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Memoirs and Adventures of Sir William Kirkaldy of Grange
Chapter XXVII. The Last Efforts of Valour and Despair


In January next year, the marriage of John lord Maxwell with Lady Elizabeth Douglas, daughter of the Earl of Angus, was celebrated at Dalkeith; and in honour of the nuptials of his fair young kinswoman, Morton resolved to give a splendid banquet, in his baronial castle of Dalkeith, to the lords of the king’s faction. A long train of sumpter-horses, bearing his rich household plate, a quantity of venison, wines, and other viands, on their circuitous way from Leith, were intercepted and earned off by a party of horse despatched by Kirkaldy for that express purpose; and some of the earl’s valets, who were foolhardy enough to draw their swords, were speared and slain by the foraging mosstroopers.

Morton cared little for the loss of his men, hut that of his plate he could never forgive. At the head of a body of infantry, he entered Fife and overran Kirkaldy’s barony and estates, laying waste with fire and sword the lands of Grange, of Tyrie, Balbairdie, Pitkennie; and, after destroying the houses and slaying three of the principal vassals, returned, as d’Oisel had done before, laden with booty. But he gained nothing by this revengeful raid; for on the 8th of February, the same day on which his property in Fifeshire was destroyed, Kirkaldy, who had received tidings of Morton’s intentions, rode to Dalkeith at the head of a party of horse. He entered it at four o’clock on a dark winter morning, and destroyed the whole township by fire, slew ten of Morton’s retainers, captured nine, and retired to Edinburgh, having lost only a single trooper, and leaving the whole of Dalkeith in smouldering ruins, from the crofts to the gate of the Lion’s Den. The estates of his son-in-law, Femihirst, were afterwards overrun in revenge; and these raids were popularly known as u the Lord Maxwell’s hand-fasting.”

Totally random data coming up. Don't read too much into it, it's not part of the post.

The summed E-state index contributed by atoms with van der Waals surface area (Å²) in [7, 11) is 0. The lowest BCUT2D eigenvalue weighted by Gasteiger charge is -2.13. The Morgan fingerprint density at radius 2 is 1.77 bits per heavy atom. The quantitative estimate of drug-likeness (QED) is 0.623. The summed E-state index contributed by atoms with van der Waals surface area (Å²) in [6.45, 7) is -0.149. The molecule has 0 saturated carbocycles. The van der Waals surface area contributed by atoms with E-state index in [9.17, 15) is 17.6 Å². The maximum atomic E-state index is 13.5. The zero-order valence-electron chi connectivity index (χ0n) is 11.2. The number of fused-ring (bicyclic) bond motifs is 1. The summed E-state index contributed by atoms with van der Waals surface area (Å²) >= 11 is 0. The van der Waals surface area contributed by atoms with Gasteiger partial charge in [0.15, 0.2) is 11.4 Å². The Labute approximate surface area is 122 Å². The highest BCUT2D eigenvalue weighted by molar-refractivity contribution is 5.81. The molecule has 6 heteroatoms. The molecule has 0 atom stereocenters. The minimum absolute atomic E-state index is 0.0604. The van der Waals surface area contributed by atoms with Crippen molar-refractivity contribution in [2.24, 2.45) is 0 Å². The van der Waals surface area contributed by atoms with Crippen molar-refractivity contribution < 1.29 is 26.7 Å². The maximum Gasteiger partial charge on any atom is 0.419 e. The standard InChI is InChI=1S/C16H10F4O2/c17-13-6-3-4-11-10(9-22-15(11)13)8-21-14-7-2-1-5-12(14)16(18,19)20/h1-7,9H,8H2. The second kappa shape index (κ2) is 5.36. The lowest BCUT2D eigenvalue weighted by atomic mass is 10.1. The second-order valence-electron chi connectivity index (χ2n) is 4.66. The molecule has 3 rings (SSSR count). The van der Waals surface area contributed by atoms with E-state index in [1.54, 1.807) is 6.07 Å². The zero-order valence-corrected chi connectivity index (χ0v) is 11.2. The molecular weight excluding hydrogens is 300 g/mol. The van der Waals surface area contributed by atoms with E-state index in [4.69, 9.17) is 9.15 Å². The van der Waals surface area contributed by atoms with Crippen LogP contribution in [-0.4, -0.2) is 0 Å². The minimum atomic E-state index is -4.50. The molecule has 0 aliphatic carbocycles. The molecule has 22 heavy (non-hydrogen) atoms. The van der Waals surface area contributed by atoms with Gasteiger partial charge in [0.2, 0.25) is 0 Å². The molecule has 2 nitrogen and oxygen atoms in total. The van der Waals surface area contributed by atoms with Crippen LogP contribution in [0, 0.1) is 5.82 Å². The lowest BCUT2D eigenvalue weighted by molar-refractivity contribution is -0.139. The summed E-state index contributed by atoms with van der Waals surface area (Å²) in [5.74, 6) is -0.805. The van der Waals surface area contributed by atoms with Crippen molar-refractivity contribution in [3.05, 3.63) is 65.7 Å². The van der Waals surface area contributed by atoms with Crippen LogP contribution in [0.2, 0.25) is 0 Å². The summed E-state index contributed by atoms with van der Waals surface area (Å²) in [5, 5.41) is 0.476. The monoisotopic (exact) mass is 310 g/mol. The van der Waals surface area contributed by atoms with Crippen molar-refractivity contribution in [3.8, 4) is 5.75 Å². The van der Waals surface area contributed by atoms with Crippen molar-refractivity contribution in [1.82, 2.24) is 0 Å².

In the same month Mr Carie, son of Lord Hunsdon, had arrived at the castle, envoy from Elizabeth to its governor, craving that the city might u he free to the king’s subjects but Kirkaldy and the loyalists would know of no king. No pen can adequately describe the miseries endured hy the peaceful portion of the citizens during the storm of civil war which raged around them,*and the peculiar spirit of the time is evinced by the fact of a drummer being sent to Leith, challenging fifty men from that town to meet and fight an equal number from the capital—a defiance never answered.

Kirkaldy’s soldiers made terrible havoc on the estates of their enemies ,* and now came those atrocities which, from being introduced by Morton, were named The Douglas Wars—scenes of death and horror, in which both parties were so lost to the principles of humanity, and the laws of honour, that they appear to have become insane. It was not in the field alone that their implacable vengeance was displayed; but for two months, after every engagement, both parties banged their prisoners without regard to mercy, age, rank, or justice. Morton strung up bis by fifties on a gigantic gallows at the Gallowlee, midway between Leith and the city; and the loyalists invariably displayed an equal number on a gibbet which reared its ghastly outline on the Castlehill, in view of the regent’s camp.

The brave Kirkaldy deplored this barbarous practice, as a reproach to humanity and to Scotland: he wrote many letters to the Regent Mar, expressive of his abhorrence for such proceedings ; but, ruled as that good earl was by the ferocious Morton, his remonstrances were in vain, and this war of terror continued until both parties, by the thinned aspect of their ranks, began to feel severely the havoc they were making.